My friend Barbara had a pile of hexagons in the flower motif (six hexagons surrounding a centre hexagon). She had planned on joining them with a white path but was losing interest. She also had a good pile of the flower motifs without the white path and a handful of diamond hexagons that were given to her by my Mom. The diamond hexagons were a slightly smaller size so joining them to the flowers hexagons was not an option. And she was adamant that she was simply NOT going to make any more hexagons. Barbara was suffering from hexagon fatigue and needed a solution. We did a little brainstorming and this was our solution.
What the Hexagon, by Barbara C 2011
Barbara appliqued the large flowers with a white path to a 10.5" square of neutral background fabric so that she had a square block with which to work. The diamonds were appliqued over the intersections where the blocks joined and the remaining flower hexagons which had no path (white border) were appliqued to the border. All of the applique work was done on her domestic sewing machine with monofilament on top and light weight thread in the bobbin. A fast and easy solution to a problem! And a lovely hexagon quilt. Don't you just love the name she came up with?
I had a stack of small yellow and orange hexagons that were to be flower centres but I decided to do something different so what to do with all these hexagons? At one time hexagon quits were called honeycomb quilts and thinking of that gave me the answer! A honeycomb! I sewed the hexagons together and then appliqued the piece to a brown background. Bees were appliqued on the quilt top and voila I give you “Quilting Bees”! It measures about 12" square.
Quilting Bees by Karen H
If I were to do this quilt again I think I would make the honeycomb shape irregular.
These bees have appliqued wings but if you read my tutorial (it is posted under Tutorials and Tips tab) on making bees there are other faster ways to make them. I think a handful of hexagons and a couple of appliqued bees would make a lovely card! Or a small grouping could be appliqued to the back of a quilt for a little special surprise!
This is another quilt I am working on. The centre is made of hexagons and diamonds which are hand appliqued to the background. I marked out a grid with thread and used my Roxanne Glue Baste-It to hold the alternating hexagons and diamonds in place before hand appliqueing them in place. I opted for hand applique so that the project would be portable.
And yet another quilt in the works (albeit it hasn't been touched for a very long time - I must add it to my to finish list!) In this quilt the flower motifs are appliqued to a border.
My Mom made a basket out of hexagons and filled it with hexagon flower motifs. The entire unit was then appliqued to a background and butterflies were applied using broderie perse.
If you have loose hexagons why not applique them as a swag in a border?
So use your imagination and see what you can come up with!
I leave you with some pictures of the peonies in the garden. I've been watching them for the past couple of weeks, just waiting for the buds to burst open and it finally happened yesterday afternoon! Aren't they glorious?
I waited only a few seconds before he crawled out and I was able to take this picture! For those of you who don't like spiders I apologize but they are an important part of the ecosystem and they really are quite amazing! They are an optometrist's dream because they have eight eyes! I am really pleased with this picture of a jumping spider!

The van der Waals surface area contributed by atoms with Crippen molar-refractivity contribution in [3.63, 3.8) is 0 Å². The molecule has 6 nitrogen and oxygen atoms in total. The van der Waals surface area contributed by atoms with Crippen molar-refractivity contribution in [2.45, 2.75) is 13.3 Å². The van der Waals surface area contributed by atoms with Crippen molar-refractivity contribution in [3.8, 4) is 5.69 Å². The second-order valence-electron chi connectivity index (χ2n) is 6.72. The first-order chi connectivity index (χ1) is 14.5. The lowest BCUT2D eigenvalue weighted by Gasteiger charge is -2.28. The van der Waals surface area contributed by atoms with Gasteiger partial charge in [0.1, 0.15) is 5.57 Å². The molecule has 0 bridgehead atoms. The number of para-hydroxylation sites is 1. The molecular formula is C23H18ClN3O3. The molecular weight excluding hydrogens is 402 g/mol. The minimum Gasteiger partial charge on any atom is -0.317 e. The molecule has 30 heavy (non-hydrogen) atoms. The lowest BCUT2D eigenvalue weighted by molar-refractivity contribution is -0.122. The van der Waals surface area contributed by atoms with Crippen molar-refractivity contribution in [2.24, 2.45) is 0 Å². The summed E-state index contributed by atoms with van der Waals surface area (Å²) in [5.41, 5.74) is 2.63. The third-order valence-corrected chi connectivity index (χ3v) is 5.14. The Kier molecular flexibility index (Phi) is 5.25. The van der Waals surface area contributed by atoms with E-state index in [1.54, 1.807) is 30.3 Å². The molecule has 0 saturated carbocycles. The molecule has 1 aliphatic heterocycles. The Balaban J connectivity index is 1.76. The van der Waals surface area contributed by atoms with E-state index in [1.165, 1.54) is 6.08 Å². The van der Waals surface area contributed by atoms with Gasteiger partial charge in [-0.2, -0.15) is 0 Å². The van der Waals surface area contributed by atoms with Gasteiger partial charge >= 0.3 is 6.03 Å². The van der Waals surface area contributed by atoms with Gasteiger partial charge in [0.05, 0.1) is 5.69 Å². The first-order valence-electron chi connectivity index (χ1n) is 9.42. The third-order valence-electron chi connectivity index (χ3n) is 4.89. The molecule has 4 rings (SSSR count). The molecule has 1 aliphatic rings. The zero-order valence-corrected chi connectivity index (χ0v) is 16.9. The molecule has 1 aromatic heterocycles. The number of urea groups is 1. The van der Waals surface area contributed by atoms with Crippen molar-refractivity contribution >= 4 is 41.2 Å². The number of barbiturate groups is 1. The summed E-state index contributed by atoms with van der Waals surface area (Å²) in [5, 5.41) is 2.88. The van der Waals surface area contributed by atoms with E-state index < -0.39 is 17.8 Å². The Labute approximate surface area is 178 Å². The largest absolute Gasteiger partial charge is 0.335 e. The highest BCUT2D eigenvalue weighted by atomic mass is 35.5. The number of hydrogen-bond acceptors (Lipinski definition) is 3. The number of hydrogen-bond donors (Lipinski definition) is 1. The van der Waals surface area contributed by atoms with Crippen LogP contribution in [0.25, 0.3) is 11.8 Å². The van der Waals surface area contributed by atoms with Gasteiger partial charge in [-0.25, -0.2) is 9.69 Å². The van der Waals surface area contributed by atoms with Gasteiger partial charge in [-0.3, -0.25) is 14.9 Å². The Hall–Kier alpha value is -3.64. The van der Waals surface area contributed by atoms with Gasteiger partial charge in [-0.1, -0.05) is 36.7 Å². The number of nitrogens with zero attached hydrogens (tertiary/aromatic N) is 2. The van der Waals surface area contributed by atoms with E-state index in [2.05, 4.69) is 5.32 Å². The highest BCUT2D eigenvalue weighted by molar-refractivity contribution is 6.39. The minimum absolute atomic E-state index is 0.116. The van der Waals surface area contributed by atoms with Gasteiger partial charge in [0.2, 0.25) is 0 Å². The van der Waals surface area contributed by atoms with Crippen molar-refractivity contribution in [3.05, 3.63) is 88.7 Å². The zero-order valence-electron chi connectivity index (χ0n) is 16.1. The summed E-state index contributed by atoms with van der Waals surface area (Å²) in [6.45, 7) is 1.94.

Until I post again, happy sewing!
I adore your bees mini quilt! LOVE! <3 :)ReplyDelete
wow that is a really unattractive and scary looking spider...I understand that have a purpose but ...ReplyDelete
I really love that "What the hexagon" quilt. Still have lots of blocks ready to work into something.
Some great uses for hexagons - thanks for sharing those! Love your peonies !!ReplyDelete
Some great ideas, I had never thought of appliquéing individual hexies. You knew I would love the idea of a honeycomb bee card! I am going to find some suitable fabric and made some tiny hexies now.ReplyDelete
I'd like to avoid pins, especially on the tiny papers, Can you suggest what glue I might use to secure the fabric to the paper template before basting? I am reluctant to try this method in case the paper sticks fast when I try to pull it out after joining the shapes?
Karen I am so glad I found you-your quilts are just so stunning. I love the bees-is that a pattern or did you make it up?ReplyDelete
Hi Kathy - The quilt is my own pattern and I added the bees. I thought hexagons were looking a little plain so I added them to spruce them up! The fist bee in a quilt was actually done by my Mom. She used it to cover up a corner that was kind of puckered in her quit Afrika. She does hers a little differently than I do mine. Since then we've both used bees to cover mistakes but mostly to embellish! It is funny how just a little bit of embellishment can make a quilt look more complex and interesting! I have a tutorial for making bees (and another for grasshoppers) if you want to add your own to a quilt!Delete
Karen -- love your honeycomb with bees -- may I have permission to copy your idea to make a small quilt for our local nature center to raffle off as a fund raiser for their honey bee display? Enjoyed the photo of the jumping spider, too -- I made a "jumping spider" costume in the fall for one of the naturalists to wear during a program about spiders.ReplyDelete
I like that at the end of some blogs there is a list of previous post. I found this one at the end of your recent one and went to check it out. So glad did - what wonderful ideas. Will need to make my own what the hexagonReplyDelete
that first quilt turned out really nice-so you she can enjoy all her hard work making hexies too-love your bees-I remember that one nowReplyDelete